Colorists: Rico Renzi & Sanford Greene
Letterer: Clayton Cowles
Publisher: Image Comics
Price: $3.99
With violence erupting on the streets of Harlem and his cousin possessed by a demonic force, Cullen Sangerye reaches out for help from an estranged family member. Meanwhile, in Mississippi, Ford Sangerye fights for his life at the gateway to Hell.
Why It’s Cool: Holy cow, this is the issue where all hell breaks loose, almost literally. As we noted in our Bitter Root #1 review, this is a well-constructed comic that looks amazing. It’s also moving at a brisk pace, with this being only the third issue and so many of the conflicts that were foreshadowed early on coming to a head. It really speaks to the confidence the creative team has in this story. They know they’ve built it well, that they have the audience hooked, and so it’s time to deliver on early promises. We’ll have a Best New Image Comics of 2018 piece coming later this week, and you can damn sure expect Bitter Root to be on it.

Euthanauts #5
Writer:
Tini Howard
Artist: Nick Robles
Colorist: Eva De La Cruz
Letterer: Neil Uyetake
Publisher: IDW - Black Crown
Price: $3.99
Thalia has learned that you don't get to the afterlife without breaking a few eggs and planting a few seeds. In this issue-people die. Some of them stay quiet about it. When the ego is destroyed, what remains? Find out in the final issue of our first arc, Ground Control.
Why It’s Cool: This comic has just been such a gorgeous tryst through blurred lines of life and death, and with a solicitation that promises characters will die (duh), we expect big things from the finale of this first arc. There’s been an ominous morbidity hanging over every last issue of this comic (it is called Euthanauts, after all), and if fourth issue is any indication, it’s in this chapter that the creative team will likely deliver the demise that has been foreshadowed. The only question is which member of the cast is likely to go. One last point: writer Tini Howard and artist Nick Robles both landed in our Top Comic Book Creators of 2018, and we highly recommend getting on board with their work now. There’s still time (just barely) to say you were here before they blew up.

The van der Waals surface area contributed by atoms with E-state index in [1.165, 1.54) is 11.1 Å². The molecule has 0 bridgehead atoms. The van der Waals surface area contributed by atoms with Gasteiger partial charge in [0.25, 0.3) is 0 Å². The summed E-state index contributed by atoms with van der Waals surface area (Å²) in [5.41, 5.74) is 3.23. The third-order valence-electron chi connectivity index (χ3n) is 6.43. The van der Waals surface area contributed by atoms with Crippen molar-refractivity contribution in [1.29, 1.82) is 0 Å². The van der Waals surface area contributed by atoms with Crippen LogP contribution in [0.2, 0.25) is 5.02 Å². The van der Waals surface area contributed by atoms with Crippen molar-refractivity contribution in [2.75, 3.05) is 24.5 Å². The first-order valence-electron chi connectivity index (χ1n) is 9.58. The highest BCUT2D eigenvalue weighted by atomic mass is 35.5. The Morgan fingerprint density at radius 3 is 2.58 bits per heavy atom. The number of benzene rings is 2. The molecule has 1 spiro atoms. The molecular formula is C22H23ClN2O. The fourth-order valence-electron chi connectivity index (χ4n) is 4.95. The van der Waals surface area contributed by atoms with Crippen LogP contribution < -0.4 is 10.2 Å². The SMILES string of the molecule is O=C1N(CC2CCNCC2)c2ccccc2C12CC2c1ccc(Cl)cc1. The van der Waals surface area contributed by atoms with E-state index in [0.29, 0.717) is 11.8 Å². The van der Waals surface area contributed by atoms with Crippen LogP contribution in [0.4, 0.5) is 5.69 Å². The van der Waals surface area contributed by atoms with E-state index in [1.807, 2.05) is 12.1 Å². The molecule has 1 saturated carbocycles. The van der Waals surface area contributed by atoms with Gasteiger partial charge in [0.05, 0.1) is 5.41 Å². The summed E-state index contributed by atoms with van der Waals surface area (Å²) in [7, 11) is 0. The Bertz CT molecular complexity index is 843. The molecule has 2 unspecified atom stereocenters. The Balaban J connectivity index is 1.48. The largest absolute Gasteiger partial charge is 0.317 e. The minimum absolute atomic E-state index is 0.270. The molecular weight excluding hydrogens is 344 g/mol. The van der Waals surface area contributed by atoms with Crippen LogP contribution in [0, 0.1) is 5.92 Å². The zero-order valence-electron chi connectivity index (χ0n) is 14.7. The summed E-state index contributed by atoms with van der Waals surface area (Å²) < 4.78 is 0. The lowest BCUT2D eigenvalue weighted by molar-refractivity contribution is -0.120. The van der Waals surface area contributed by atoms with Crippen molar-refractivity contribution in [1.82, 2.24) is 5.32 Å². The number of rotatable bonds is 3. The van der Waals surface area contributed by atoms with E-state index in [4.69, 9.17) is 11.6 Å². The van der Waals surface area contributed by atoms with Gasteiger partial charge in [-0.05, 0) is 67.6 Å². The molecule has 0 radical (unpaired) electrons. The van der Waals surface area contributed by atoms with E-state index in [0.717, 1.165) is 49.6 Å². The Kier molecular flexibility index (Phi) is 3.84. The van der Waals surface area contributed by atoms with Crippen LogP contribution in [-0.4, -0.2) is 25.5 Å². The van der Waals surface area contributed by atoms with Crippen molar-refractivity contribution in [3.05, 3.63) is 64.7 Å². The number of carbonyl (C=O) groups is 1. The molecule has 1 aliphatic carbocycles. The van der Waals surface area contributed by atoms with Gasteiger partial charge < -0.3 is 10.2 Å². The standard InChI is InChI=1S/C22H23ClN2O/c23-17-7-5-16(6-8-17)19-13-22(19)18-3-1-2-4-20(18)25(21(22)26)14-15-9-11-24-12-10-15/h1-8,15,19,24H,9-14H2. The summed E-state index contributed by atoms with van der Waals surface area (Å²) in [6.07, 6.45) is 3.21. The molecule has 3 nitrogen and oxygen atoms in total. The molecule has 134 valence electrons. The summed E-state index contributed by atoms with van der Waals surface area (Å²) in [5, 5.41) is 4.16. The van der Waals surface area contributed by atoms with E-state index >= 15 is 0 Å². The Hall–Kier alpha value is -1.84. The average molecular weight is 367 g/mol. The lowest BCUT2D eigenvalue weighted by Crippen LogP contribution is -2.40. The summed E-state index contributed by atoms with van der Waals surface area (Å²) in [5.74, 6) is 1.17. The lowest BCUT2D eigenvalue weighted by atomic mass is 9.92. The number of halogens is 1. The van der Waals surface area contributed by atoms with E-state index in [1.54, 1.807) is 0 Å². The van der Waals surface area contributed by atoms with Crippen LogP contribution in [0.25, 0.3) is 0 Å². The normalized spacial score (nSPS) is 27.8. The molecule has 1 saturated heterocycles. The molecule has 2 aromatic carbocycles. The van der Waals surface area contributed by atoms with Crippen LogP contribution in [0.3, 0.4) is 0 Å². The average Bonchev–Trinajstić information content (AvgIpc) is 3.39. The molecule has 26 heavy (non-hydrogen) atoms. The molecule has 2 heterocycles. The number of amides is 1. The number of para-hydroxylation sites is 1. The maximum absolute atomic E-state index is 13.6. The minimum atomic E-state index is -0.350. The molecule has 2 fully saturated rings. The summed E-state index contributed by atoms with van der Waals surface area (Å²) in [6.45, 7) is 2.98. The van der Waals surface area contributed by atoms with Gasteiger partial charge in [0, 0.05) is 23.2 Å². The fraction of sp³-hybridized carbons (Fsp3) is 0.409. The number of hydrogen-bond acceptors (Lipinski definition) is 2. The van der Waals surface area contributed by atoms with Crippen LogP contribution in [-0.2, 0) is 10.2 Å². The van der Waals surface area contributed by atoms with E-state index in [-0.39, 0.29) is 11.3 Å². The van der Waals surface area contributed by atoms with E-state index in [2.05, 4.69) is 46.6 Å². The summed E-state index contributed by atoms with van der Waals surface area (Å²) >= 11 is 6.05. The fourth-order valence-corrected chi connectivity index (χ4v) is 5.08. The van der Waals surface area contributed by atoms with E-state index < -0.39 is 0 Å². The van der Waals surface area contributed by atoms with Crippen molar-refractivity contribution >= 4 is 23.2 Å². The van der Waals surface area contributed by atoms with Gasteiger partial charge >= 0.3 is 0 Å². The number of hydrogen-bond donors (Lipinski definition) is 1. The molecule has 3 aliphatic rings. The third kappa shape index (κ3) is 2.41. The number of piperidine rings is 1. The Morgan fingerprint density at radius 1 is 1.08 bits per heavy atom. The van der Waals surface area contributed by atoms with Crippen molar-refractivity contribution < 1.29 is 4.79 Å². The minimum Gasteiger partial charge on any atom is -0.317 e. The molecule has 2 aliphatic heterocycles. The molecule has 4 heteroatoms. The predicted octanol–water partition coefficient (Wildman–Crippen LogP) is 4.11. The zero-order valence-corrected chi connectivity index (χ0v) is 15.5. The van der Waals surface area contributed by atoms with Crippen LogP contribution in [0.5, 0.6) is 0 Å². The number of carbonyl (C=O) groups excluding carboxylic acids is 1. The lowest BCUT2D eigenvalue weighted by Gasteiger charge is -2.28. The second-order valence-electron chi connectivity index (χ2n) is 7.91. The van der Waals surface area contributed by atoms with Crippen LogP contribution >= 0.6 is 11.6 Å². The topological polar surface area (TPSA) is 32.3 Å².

Friendly Neighborhood Spider-Man #1
Writer:
Tom Taylor
Artist: Juan Cabal
Colorist: Nolan Woodard
Publisher: Marvel Comics
Price: $4.99
Spider-Man is the worst neighbor EVER! There are always crazy villains and property damage and drama and...and he CATCHES the villains. And he tries to fix the damage and he helps carry your groceries and actually that property damage keeps the rents down. You know what? Spider-Man is the best neighbor ever and this book will give you a closer look at Spider-Man's (and Peter Parker's) neighborhood than any book ever. Also, it wouldn't be a Spider-Man adventure without a threat that could destroy not only Spider-Man, but all his neighbors.
Why It’s Cool: Writer Tom Taylor keeps getting comics that are adjacent to Big 2 flagship titles (the third X-Men book, an alternate reality Superman/Batman comic, etc.), and he in turn keeps absolutely crushing them. I fully expect his localized Spider-Man comic to be yet another example of this. I also continue to call for Taylor to get a chance to write a more prominent Marvel or DC comic, bordering on outright begging at this point.